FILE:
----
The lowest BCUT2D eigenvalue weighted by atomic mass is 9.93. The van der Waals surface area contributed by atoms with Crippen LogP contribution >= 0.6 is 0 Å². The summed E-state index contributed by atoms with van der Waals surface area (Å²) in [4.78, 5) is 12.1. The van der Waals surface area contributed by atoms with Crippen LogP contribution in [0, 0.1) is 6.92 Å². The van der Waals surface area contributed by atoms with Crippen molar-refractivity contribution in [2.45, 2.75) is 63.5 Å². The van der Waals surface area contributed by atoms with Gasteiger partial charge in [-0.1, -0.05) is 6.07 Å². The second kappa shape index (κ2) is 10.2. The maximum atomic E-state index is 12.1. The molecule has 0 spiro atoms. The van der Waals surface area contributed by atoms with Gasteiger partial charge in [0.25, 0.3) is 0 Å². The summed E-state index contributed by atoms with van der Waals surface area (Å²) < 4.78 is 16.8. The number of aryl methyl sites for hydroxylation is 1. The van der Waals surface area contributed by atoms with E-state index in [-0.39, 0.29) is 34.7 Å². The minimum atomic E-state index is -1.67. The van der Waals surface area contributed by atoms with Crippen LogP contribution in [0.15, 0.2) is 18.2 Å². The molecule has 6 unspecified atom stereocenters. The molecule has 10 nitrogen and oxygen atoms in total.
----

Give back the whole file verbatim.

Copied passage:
The lowest BCUT2D eigenvalue weighted by atomic mass is 9.93. The van der Waals surface area contributed by atoms with Crippen LogP contribution >= 0.6 is 0 Å². The summed E-state index contributed by atoms with van der Waals surface area (Å²) in [4.78, 5) is 12.1. The van der Waals surface area contributed by atoms with Crippen LogP contribution in [0, 0.1) is 6.92 Å². The van der Waals surface area contributed by atoms with Crippen molar-refractivity contribution in [2.45, 2.75) is 63.5 Å². The van der Waals surface area contributed by atoms with Gasteiger partial charge in [-0.1, -0.05) is 6.07 Å². The second kappa shape index (κ2) is 10.2. The maximum atomic E-state index is 12.1. The molecule has 0 spiro atoms. The van der Waals surface area contributed by atoms with Gasteiger partial charge in [0.25, 0.3) is 0 Å². The summed E-state index contributed by atoms with van der Waals surface area (Å²) < 4.78 is 16.8. The number of aryl methyl sites for hydroxylation is 1. The van der Waals surface area contributed by atoms with E-state index in [-0.39, 0.29) is 34.7 Å². The minimum atomic E-state index is -1.67. The van der Waals surface area contributed by atoms with Crippen LogP contribution in [0.15, 0.2) is 18.2 Å². The molecule has 6 unspecified atom stereocenters. The molecule has 10 nitrogen and oxygen atoms in total.